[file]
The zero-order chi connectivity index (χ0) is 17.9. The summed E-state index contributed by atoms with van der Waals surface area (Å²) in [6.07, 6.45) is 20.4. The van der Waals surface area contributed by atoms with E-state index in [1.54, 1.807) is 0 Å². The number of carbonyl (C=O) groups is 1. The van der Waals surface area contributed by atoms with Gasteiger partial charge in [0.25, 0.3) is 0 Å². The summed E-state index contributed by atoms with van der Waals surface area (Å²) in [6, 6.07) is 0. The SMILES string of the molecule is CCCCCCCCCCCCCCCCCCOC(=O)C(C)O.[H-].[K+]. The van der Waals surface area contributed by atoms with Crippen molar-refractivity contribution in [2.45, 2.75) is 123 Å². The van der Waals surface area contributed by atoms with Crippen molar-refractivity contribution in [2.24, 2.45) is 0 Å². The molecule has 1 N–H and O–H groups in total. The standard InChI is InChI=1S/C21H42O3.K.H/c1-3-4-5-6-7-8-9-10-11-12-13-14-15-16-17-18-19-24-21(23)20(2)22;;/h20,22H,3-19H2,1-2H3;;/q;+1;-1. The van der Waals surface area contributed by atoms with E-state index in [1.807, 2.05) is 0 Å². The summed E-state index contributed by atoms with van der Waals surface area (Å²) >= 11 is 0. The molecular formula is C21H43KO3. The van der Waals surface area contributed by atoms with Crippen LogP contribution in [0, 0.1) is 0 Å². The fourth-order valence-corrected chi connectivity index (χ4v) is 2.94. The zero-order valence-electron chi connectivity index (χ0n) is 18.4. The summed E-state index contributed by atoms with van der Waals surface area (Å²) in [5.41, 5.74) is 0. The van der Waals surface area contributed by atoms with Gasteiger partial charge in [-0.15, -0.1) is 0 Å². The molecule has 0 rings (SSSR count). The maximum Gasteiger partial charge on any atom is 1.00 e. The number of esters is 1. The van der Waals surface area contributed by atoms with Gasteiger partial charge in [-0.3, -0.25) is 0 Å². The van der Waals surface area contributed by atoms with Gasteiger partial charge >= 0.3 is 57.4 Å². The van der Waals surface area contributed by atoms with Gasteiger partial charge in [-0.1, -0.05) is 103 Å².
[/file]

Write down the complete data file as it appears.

The zero-order chi connectivity index (χ0) is 17.9. The summed E-state index contributed by atoms with van der Waals surface area (Å²) in [6.07, 6.45) is 20.4. The van der Waals surface area contributed by atoms with E-state index in [1.54, 1.807) is 0 Å². The number of carbonyl (C=O) groups is 1. The van der Waals surface area contributed by atoms with Gasteiger partial charge in [0.25, 0.3) is 0 Å². The summed E-state index contributed by atoms with van der Waals surface area (Å²) in [6, 6.07) is 0. The SMILES string of the molecule is CCCCCCCCCCCCCCCCCCOC(=O)C(C)O.[H-].[K+]. The van der Waals surface area contributed by atoms with Crippen molar-refractivity contribution in [2.45, 2.75) is 123 Å². The van der Waals surface area contributed by atoms with Crippen molar-refractivity contribution in [2.24, 2.45) is 0 Å². The molecule has 1 N–H and O–H groups in total. The standard InChI is InChI=1S/C21H42O3.K.H/c1-3-4-5-6-7-8-9-10-11-12-13-14-15-16-17-18-19-24-21(23)20(2)22;;/h20,22H,3-19H2,1-2H3;;/q;+1;-1. The van der Waals surface area contributed by atoms with E-state index in [1.807, 2.05) is 0 Å². The summed E-state index contributed by atoms with van der Waals surface area (Å²) >= 11 is 0. The molecular formula is C21H43KO3. The van der Waals surface area contributed by atoms with Crippen LogP contribution in [0, 0.1) is 0 Å². The fourth-order valence-corrected chi connectivity index (χ4v) is 2.94. The zero-order valence-electron chi connectivity index (χ0n) is 18.4. The summed E-state index contributed by atoms with van der Waals surface area (Å²) in [5.41, 5.74) is 0. The van der Waals surface area contributed by atoms with Gasteiger partial charge in [-0.15, -0.1) is 0 Å². The molecule has 0 rings (SSSR count). The maximum Gasteiger partial charge on any atom is 1.00 e. The number of esters is 1. The van der Waals surface area contributed by atoms with Gasteiger partial charge in [-0.3, -0.25) is 0 Å². The van der Waals surface area contributed by atoms with Gasteiger partial charge >= 0.3 is 57.4 Å². The van der Waals surface area contributed by atoms with Gasteiger partial charge in [-0.1, -0.05) is 103 Å².